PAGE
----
OPED: GOP can't crack up because it isn't sane now
Columnist Michael Gerson, a former speechwriter for President George W. Bush, declared this week that, "The great Republican crackup has begun."
No one, liberal or conservative, has been more relentless, high-minded and intellectually honest than Gerson in combatting Donald Trump and the dark forces of Trumpism. But I have a quibble on this claim.
The GOP is obviously nuts, but there is not enough evidence to say a full crackup is inevitable. A crackup means factional secessions and civil war. But Republicans are still poised in a phony war; real shooting hasn't started.
I am not convinced there will be blood. Another conservative columnist, Jonah Goldberg, is right on in saying, "(T)he Republican aristocracy is for the most part bending its knee to the new king, proving that much of the 'establishment' is exactly as craven as Trump always claimed."
What exactly would a genuine crackup look like?
Common sense and ordinary language say someone (or some group) must be sane and stable before he (or it) can crack up. The GOP has been neither for many years. The GOP "coalition" (a useless word that should be banned) of the white working class, evangelicals, cultural vigilantes and establishment mercantilists had a moment of solidarity in the Reagan years. It has been fragile, fractious and philosophically incoherent ever since.
Still, the GOP won some majorities in Congress, though they were impotent as legislators. The party did elect Bush the Younger twice, but it was weaker when he left town than when he arrived.
There just isn't a whole lot in the federal branch of the Republican Party to crack up much further. On the state and local levels, the party is stable and more effective than the Democrats. There is a high probability those lower roots of the party can withstand Trump and his sewage. Short of a civil war that spawns a conservative third party, the GOP probably can muddle along as is. That's what happened after bad spells in 1964 and 1976.
A lot of people are rooting for a GOP crackup. A lot of people have been rooting for the Chicago Cubs for the past century, too.
If there were a serious counter-insurgency against the guerrilla Trump, my assessment would be very different. Much of media is acting as if the war is on, but it isn't, yet.
What I see in the GOP opposition to Trump is different species of gaudy birds trying to fly above Fort Trump but only a few genuine predators. A brief guide:
- Owls: These critics appear wise and serious, but they are passive-aggressive and easily ignored. The former presidents Bush won't come to the convention or endorse the Donald, but they won't rip him a new one either. Most of the party's elders and power alumni are on this perch — too nostalgically loyal and polite to bad mouth a new member of the old club, too chicken to blackball him. Reporters make mountains out of their cryptic slights, but they're only molehills.
- Chicken hacks: This is a genetic variant of chicken hawks, the bellicose advocates of George Bush's Middle East wars who had never served in the military themselves. Many of them are now trying to send a naive or hubristic warrior to the certain death of a third-party candidate. These armchair political voyeurs are called chicken hacks. William Kristol, editor of The Weekly Standard, is the prototype. "I don't think it's easy for the Republican Party to move beyond Donald Trump after he is the Republican Party for six months," he said, "which is why I think it's so important someone else step forward." So why doesn't Kristol run? He's been in government. He's smooth, well dressed, ubiquitous on TV and he has opinions on everything. Put up or shut up, as Trump would say.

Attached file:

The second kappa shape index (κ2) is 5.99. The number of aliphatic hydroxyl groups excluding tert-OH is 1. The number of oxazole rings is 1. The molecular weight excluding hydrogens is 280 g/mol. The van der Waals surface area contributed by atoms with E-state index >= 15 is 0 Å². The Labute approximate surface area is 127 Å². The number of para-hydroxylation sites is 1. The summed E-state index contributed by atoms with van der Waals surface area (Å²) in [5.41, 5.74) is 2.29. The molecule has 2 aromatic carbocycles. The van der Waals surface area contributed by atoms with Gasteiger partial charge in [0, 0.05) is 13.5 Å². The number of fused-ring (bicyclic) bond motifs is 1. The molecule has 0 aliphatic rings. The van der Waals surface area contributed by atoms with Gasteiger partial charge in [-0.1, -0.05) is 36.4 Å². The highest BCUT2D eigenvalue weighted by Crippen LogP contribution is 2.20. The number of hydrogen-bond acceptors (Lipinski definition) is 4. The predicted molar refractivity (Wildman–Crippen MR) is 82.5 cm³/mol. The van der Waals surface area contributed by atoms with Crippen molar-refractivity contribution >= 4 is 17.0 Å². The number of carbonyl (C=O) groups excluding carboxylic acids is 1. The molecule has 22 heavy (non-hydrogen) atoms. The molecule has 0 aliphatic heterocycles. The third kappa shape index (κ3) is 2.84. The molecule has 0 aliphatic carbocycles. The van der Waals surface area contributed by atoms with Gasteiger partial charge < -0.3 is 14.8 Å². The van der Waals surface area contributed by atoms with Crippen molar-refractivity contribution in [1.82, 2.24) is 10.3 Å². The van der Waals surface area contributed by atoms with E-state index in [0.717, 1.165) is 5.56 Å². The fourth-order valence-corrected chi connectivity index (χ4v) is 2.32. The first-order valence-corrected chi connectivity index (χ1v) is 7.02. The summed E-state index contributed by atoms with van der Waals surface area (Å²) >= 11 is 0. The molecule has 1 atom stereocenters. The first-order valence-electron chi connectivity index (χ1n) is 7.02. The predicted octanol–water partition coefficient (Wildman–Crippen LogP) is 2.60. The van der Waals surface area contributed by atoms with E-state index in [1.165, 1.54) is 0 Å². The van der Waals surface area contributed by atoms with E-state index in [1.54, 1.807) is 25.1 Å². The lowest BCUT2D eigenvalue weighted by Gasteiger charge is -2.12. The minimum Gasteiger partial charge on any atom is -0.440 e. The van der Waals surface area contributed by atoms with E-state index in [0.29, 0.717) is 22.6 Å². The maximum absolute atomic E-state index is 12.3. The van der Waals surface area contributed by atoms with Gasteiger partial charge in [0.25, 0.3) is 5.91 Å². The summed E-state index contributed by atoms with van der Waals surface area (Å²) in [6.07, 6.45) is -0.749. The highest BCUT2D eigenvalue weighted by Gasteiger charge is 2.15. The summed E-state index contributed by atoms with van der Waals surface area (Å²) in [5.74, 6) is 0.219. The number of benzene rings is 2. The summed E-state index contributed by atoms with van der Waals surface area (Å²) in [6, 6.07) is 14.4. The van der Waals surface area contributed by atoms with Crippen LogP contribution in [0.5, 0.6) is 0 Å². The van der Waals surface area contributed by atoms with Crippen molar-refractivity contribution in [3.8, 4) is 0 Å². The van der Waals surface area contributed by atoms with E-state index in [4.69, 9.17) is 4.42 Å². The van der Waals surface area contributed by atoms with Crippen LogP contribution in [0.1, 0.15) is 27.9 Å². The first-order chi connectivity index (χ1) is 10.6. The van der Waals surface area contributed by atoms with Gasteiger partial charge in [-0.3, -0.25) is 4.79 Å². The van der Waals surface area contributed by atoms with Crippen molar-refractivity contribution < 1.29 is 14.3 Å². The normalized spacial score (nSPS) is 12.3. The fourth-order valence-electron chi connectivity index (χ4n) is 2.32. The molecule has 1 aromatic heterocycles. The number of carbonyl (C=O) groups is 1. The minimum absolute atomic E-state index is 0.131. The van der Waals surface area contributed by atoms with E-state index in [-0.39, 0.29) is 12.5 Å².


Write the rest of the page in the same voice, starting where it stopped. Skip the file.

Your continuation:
- Turkey vultures: This is the Cake and Eat It Caucus and it includes Paul Ryan, many GOP officeholders and revolving door, political appointees in waiting. They abuse the English language with their weaseling: They will support but not endorse the nominee. Or, they will support the party's will, but not the nominee. Yada yada. These are vultures circling the looming crash, indifferent to the outcome as long as they can survive on the carrion.
- Bald eagles: The few, the proud, the brave. They have guts and honor, but not much firepower. They started too late, but these pols have attacked and condemned Trump full on, unequivocally: Lindsey Graham, Mitt Romney and the #NeverTrump battalion led by the gutsy Katie Packer, leader of Our Principles PAC. They have gotten excellent intelligence and propaganda support from GOP eggheads, consultants and polemicists: The National Review, The Weekly Standard, RedState.com, David Brooks, George Will, Rod Dreher and many, many others.
The eagles, however, are in a self-imposed cage. Few will condone voting for Hillary Clinton as the only way to block a greater and riskier threat, Trump (the practical and patriotic option, in my own view). A brokered convention and a third party campaign aren't live options.
So what are their options? Faith in the American voter?
There is no Republican civil war yet. Without a civil war, the party is unlikely to crack up permanently. Whether Trump wins or loses in November, the Republican Party probably will be capable of fighting on — certainly weaker, surely embarrassed, still bipolar and, for many Americans, disgraced.
— Dick Meyer is Chief Washington Correspondent for the Scripps Washington Bureau and DecodeDC.